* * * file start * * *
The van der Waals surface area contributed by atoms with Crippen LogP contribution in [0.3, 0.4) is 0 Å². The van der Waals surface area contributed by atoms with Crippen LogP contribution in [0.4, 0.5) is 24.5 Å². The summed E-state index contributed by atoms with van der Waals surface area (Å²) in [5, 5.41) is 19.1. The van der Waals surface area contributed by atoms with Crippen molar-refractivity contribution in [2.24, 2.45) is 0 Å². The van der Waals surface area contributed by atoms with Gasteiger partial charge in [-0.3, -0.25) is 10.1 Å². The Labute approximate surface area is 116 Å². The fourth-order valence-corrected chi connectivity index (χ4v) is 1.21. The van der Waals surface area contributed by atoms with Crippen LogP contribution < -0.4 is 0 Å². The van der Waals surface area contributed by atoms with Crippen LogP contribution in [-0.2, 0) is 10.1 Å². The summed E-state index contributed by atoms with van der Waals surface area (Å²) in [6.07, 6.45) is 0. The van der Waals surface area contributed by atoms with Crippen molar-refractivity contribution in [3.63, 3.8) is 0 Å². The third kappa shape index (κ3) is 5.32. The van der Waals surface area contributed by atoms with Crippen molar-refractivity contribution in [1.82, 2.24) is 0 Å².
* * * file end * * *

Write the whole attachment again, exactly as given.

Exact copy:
The van der Waals surface area contributed by atoms with Crippen LogP contribution in [0.3, 0.4) is 0 Å². The van der Waals surface area contributed by atoms with Crippen LogP contribution in [0.4, 0.5) is 24.5 Å². The summed E-state index contributed by atoms with van der Waals surface area (Å²) in [5, 5.41) is 19.1. The van der Waals surface area contributed by atoms with Crippen molar-refractivity contribution in [2.24, 2.45) is 0 Å². The van der Waals surface area contributed by atoms with Gasteiger partial charge in [-0.3, -0.25) is 10.1 Å². The Labute approximate surface area is 116 Å². The fourth-order valence-corrected chi connectivity index (χ4v) is 1.21. The van der Waals surface area contributed by atoms with Crippen LogP contribution < -0.4 is 0 Å². The van der Waals surface area contributed by atoms with Crippen LogP contribution in [-0.2, 0) is 10.1 Å². The summed E-state index contributed by atoms with van der Waals surface area (Å²) in [6.07, 6.45) is 0. The van der Waals surface area contributed by atoms with Crippen molar-refractivity contribution in [3.63, 3.8) is 0 Å². The third kappa shape index (κ3) is 5.32. The van der Waals surface area contributed by atoms with Crippen molar-refractivity contribution in [1.82, 2.24) is 0 Å².